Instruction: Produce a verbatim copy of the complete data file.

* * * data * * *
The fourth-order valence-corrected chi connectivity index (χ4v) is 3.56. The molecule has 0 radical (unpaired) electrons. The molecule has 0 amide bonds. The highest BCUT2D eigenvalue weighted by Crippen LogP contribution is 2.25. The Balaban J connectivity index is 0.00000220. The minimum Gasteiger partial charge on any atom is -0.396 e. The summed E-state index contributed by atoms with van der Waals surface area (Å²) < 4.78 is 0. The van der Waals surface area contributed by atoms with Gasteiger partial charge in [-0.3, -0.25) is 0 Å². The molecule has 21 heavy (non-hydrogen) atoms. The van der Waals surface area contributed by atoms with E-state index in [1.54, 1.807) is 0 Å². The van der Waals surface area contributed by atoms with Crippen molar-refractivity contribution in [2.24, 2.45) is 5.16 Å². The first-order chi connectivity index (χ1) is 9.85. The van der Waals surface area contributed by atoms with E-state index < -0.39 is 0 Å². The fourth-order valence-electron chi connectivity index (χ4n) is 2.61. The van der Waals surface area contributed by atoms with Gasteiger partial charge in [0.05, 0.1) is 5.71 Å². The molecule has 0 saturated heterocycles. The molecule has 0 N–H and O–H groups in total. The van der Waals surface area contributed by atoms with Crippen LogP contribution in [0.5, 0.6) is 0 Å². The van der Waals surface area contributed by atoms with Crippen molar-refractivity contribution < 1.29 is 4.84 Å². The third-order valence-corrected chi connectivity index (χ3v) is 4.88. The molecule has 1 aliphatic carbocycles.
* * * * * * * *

The fourth-order valence-corrected chi connectivity index (χ4v) is 3.56. The molecule has 0 radical (unpaired) electrons. The molecule has 0 amide bonds. The highest BCUT2D eigenvalue weighted by Crippen LogP contribution is 2.25. The Balaban J connectivity index is 0.00000220. The minimum Gasteiger partial charge on any atom is -0.396 e. The summed E-state index contributed by atoms with van der Waals surface area (Å²) < 4.78 is 0. The van der Waals surface area contributed by atoms with Gasteiger partial charge in [-0.3, -0.25) is 0 Å². The molecule has 21 heavy (non-hydrogen) atoms. The van der Waals surface area contributed by atoms with E-state index in [1.54, 1.807) is 0 Å². The van der Waals surface area contributed by atoms with Crippen molar-refractivity contribution in [2.24, 2.45) is 5.16 Å². The first-order chi connectivity index (χ1) is 9.85. The van der Waals surface area contributed by atoms with E-state index < -0.39 is 0 Å². The fourth-order valence-electron chi connectivity index (χ4n) is 2.61. The van der Waals surface area contributed by atoms with Gasteiger partial charge in [0.05, 0.1) is 5.71 Å². The molecule has 0 saturated heterocycles. The molecule has 0 N–H and O–H groups in total. The van der Waals surface area contributed by atoms with Crippen LogP contribution in [0.5, 0.6) is 0 Å². The van der Waals surface area contributed by atoms with Crippen molar-refractivity contribution < 1.29 is 4.84 Å². The third-order valence-corrected chi connectivity index (χ3v) is 4.88. The molecule has 1 aliphatic carbocycles.